Like no war before, the war in Iraq has seen unprecedented numbers of injuries due to surprise bomb attacks. And like no other war before, troops are often surviving those attacks, though many of them lose limbs or suffer severe burns. That has led researchers to create the Soldier Treatment and Regeneration Consortium with the goal of growing back body parts, like ears and fingers, and treating burns.
Researchers say the advancements could have a broad impact well beyond the battlefield. The consortium, which includes the backing of the military, received $1 million in funding from the federal government last week.
"It's a starting point and it will enable us to get organized and prepare and hopefully treat one or two patients this year and generate clinical experience," said Alan J. Russell, director of the University of Pittsburgh's McGowan Institute for Regenerative Medicine and executive director of the Pittsburgh Tissue Engineering Initiative.
The new consortium's five-year goal is to create a fully functioning finger.
For about five years, researchers at the Pittsburgh Tissue Engineering Initiative have been running the National Tissue Engineering Center, a Defense Department-supported institute that strives to improve the survival of those with life-threatening injuries.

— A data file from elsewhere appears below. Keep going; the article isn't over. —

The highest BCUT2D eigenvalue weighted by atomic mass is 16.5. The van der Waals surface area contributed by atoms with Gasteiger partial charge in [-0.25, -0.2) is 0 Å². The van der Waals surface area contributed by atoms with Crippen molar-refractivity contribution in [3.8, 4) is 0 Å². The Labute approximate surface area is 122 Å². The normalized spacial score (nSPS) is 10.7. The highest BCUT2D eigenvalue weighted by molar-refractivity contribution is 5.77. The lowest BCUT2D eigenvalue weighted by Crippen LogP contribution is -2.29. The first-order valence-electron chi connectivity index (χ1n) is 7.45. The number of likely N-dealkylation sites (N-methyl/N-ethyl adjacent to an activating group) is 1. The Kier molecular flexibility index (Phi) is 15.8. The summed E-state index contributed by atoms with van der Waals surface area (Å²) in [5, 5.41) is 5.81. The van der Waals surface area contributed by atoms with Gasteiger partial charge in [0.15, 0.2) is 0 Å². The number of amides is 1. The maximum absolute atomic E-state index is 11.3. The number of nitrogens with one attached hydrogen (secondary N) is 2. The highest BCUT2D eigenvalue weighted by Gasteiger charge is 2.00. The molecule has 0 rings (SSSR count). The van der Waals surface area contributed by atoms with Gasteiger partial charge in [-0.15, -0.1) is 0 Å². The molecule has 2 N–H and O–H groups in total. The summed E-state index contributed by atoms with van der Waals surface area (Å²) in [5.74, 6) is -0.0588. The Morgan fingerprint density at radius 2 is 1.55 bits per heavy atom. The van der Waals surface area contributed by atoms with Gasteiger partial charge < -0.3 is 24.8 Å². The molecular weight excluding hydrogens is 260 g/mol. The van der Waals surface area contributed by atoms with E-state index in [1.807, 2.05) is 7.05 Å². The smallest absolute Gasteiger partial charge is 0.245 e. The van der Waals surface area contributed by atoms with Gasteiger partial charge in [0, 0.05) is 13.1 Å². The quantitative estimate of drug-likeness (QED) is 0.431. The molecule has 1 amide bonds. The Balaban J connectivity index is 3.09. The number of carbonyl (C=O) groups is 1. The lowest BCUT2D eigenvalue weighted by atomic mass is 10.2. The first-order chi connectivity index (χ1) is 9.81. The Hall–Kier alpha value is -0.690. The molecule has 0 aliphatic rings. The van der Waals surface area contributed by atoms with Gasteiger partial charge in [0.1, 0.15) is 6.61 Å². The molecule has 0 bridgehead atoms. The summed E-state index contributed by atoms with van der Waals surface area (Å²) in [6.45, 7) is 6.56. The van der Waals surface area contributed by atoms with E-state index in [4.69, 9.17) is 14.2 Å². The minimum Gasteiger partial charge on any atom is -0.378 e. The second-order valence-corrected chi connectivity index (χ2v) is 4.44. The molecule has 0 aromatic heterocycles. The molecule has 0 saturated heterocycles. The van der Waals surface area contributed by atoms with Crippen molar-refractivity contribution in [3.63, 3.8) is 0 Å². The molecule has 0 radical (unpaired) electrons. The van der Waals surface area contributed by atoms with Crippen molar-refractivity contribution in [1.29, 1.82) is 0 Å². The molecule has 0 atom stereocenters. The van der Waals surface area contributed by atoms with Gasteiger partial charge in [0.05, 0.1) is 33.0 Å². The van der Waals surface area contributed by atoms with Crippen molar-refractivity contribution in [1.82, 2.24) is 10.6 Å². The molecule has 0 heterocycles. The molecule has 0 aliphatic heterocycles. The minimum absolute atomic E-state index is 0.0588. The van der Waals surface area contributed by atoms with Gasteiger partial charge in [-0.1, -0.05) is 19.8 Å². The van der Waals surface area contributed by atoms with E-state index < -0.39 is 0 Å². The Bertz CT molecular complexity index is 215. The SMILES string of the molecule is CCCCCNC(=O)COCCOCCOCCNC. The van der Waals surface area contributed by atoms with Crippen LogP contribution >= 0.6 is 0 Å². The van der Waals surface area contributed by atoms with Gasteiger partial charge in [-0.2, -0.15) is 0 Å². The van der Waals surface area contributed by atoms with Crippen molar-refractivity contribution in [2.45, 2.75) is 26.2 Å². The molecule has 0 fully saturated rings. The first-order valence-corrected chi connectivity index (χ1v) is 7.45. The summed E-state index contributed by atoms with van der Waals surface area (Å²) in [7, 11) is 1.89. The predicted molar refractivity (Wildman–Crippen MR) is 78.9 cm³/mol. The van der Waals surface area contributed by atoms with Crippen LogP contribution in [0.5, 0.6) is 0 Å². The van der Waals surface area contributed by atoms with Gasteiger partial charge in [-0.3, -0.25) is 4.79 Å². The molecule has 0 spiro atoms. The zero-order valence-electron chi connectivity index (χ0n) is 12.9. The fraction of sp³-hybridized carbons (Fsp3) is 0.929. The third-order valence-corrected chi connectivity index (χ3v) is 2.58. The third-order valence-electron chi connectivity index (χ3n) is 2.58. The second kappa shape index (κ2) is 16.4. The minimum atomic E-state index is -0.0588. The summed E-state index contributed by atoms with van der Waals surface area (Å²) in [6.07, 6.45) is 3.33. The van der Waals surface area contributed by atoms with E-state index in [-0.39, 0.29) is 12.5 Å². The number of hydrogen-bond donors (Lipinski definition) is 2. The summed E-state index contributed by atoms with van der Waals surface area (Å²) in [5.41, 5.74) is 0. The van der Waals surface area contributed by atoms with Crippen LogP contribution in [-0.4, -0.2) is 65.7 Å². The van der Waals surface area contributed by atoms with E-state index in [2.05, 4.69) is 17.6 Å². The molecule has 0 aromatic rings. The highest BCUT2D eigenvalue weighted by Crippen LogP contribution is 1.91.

But the need for speedier developments became apparent as American military forces became injured in Iraq, Russell said. According to the Department of Defense, 6 percent of the more than 16,000 soldiers wounded in Iraq have required amputations.
"The need is very, very easy to see unfortunately," Russell said.
Other partners in the effort include the Texas-based U.S. Army Institute of Surgical Research, Walter Reed Army Medical Center, and the North Carolina-based Wake Forest Institute for Regenerative Medicine.
Russell said at least one patient has already been identified as a candidate for some of the procedures that researchers are pursuing. Those procedures include delivering certain kinds of molecules in a powdered form to injured body parts in hopes that the body will begin to heal itself, and growing certain tissues outside of the body that later can be put inside the body.
Dr. Anthony Atala, director of the Wake Forest center, said it's already possible to create some simple body tissues. He said the key will be learning how to combine those smaller tissues to form something larger, such as a finger or an ear.
Atala said the best option for amputees right now is prosthetics, which have come a long way.
"There are good options, but obviously, there's no better option than having your own tissue," Atala said.